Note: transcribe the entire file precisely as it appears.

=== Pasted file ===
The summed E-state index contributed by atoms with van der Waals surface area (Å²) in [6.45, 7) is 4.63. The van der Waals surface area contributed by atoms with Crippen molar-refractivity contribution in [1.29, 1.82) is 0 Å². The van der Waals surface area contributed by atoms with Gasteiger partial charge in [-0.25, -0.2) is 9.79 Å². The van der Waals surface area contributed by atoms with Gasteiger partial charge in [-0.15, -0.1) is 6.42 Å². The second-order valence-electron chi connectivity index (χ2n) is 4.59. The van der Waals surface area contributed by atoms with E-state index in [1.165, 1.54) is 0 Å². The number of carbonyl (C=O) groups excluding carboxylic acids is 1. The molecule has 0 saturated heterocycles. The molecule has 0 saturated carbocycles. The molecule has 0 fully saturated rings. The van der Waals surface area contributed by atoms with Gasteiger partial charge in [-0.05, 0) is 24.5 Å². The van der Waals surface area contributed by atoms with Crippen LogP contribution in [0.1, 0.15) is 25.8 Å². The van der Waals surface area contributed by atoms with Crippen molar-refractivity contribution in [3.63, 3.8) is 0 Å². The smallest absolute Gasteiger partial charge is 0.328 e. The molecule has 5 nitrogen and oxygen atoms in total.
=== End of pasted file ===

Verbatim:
The summed E-state index contributed by atoms with van der Waals surface area (Å²) in [6.45, 7) is 4.63. The van der Waals surface area contributed by atoms with Crippen molar-refractivity contribution in [1.29, 1.82) is 0 Å². The van der Waals surface area contributed by atoms with Gasteiger partial charge in [-0.25, -0.2) is 9.79 Å². The van der Waals surface area contributed by atoms with Gasteiger partial charge in [-0.15, -0.1) is 6.42 Å². The second-order valence-electron chi connectivity index (χ2n) is 4.59. The van der Waals surface area contributed by atoms with E-state index in [1.165, 1.54) is 0 Å². The number of carbonyl (C=O) groups excluding carboxylic acids is 1. The molecule has 0 saturated heterocycles. The molecule has 0 saturated carbocycles. The molecule has 0 fully saturated rings. The van der Waals surface area contributed by atoms with Gasteiger partial charge in [-0.05, 0) is 24.5 Å². The van der Waals surface area contributed by atoms with Crippen LogP contribution in [0.1, 0.15) is 25.8 Å². The van der Waals surface area contributed by atoms with Crippen molar-refractivity contribution in [3.63, 3.8) is 0 Å². The smallest absolute Gasteiger partial charge is 0.328 e. The molecule has 5 nitrogen and oxygen atoms in total.